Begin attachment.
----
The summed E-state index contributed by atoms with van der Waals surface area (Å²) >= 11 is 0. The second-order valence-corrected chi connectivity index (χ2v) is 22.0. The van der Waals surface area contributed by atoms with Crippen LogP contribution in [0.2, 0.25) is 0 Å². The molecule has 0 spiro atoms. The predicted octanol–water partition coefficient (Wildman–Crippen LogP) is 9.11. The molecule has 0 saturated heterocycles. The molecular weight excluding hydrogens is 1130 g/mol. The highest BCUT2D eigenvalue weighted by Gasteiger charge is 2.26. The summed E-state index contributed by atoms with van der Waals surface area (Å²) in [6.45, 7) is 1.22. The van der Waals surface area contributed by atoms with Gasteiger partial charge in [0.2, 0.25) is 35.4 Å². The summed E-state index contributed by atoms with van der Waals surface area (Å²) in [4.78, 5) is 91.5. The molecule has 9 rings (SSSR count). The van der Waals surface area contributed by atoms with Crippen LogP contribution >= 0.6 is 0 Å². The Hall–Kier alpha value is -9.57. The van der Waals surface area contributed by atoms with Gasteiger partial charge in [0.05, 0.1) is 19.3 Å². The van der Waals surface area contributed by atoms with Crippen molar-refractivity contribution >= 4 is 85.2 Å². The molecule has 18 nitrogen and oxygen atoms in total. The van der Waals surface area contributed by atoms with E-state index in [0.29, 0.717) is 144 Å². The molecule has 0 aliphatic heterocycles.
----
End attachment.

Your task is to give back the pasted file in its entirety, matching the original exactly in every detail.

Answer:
The summed E-state index contributed by atoms with van der Waals surface area (Å²) >= 11 is 0. The second-order valence-corrected chi connectivity index (χ2v) is 22.0. The van der Waals surface area contributed by atoms with Crippen LogP contribution in [0.2, 0.25) is 0 Å². The molecule has 0 spiro atoms. The predicted octanol–water partition coefficient (Wildman–Crippen LogP) is 9.11. The molecule has 0 saturated heterocycles. The molecular weight excluding hydrogens is 1130 g/mol. The highest BCUT2D eigenvalue weighted by Gasteiger charge is 2.26. The summed E-state index contributed by atoms with van der Waals surface area (Å²) in [6.45, 7) is 1.22. The van der Waals surface area contributed by atoms with Gasteiger partial charge in [0.2, 0.25) is 35.4 Å². The summed E-state index contributed by atoms with van der Waals surface area (Å²) in [4.78, 5) is 91.5. The molecule has 9 rings (SSSR count). The van der Waals surface area contributed by atoms with Crippen LogP contribution >= 0.6 is 0 Å². The Hall–Kier alpha value is -9.57. The van der Waals surface area contributed by atoms with Gasteiger partial charge in [0.05, 0.1) is 19.3 Å². The van der Waals surface area contributed by atoms with Crippen molar-refractivity contribution >= 4 is 85.2 Å². The molecule has 18 nitrogen and oxygen atoms in total. The van der Waals surface area contributed by atoms with E-state index in [0.29, 0.717) is 144 Å². The molecule has 0 aliphatic heterocycles.